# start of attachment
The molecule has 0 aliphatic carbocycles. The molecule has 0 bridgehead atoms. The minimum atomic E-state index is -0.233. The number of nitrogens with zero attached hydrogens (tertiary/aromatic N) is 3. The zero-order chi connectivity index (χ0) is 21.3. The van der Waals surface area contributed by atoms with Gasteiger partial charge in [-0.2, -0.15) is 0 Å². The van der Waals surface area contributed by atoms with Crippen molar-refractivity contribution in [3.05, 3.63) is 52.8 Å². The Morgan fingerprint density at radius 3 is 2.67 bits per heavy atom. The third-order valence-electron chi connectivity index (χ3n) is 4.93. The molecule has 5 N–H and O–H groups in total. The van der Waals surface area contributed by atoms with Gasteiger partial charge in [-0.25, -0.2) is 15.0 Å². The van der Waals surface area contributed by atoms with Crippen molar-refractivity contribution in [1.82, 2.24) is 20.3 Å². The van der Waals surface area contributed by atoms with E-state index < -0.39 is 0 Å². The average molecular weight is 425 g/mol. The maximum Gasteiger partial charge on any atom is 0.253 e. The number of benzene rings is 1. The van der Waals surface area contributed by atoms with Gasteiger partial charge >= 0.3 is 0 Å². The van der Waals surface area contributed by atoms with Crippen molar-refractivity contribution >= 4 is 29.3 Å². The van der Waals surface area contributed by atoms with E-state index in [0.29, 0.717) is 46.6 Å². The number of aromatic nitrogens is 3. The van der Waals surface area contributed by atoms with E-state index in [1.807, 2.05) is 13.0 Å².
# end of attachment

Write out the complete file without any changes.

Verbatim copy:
The molecule has 0 aliphatic carbocycles. The molecule has 0 bridgehead atoms. The minimum atomic E-state index is -0.233. The number of nitrogens with zero attached hydrogens (tertiary/aromatic N) is 3. The zero-order chi connectivity index (χ0) is 21.3. The van der Waals surface area contributed by atoms with Gasteiger partial charge in [-0.2, -0.15) is 0 Å². The van der Waals surface area contributed by atoms with Crippen molar-refractivity contribution in [3.05, 3.63) is 52.8 Å². The Morgan fingerprint density at radius 3 is 2.67 bits per heavy atom. The third-order valence-electron chi connectivity index (χ3n) is 4.93. The molecule has 5 N–H and O–H groups in total. The van der Waals surface area contributed by atoms with Gasteiger partial charge in [-0.25, -0.2) is 15.0 Å². The van der Waals surface area contributed by atoms with Crippen molar-refractivity contribution in [1.82, 2.24) is 20.3 Å². The van der Waals surface area contributed by atoms with E-state index < -0.39 is 0 Å². The average molecular weight is 425 g/mol. The maximum Gasteiger partial charge on any atom is 0.253 e. The number of benzene rings is 1. The van der Waals surface area contributed by atoms with Gasteiger partial charge >= 0.3 is 0 Å². The van der Waals surface area contributed by atoms with Crippen molar-refractivity contribution >= 4 is 29.3 Å². The van der Waals surface area contributed by atoms with E-state index in [0.29, 0.717) is 46.6 Å². The number of aromatic nitrogens is 3. The van der Waals surface area contributed by atoms with E-state index in [1.807, 2.05) is 13.0 Å².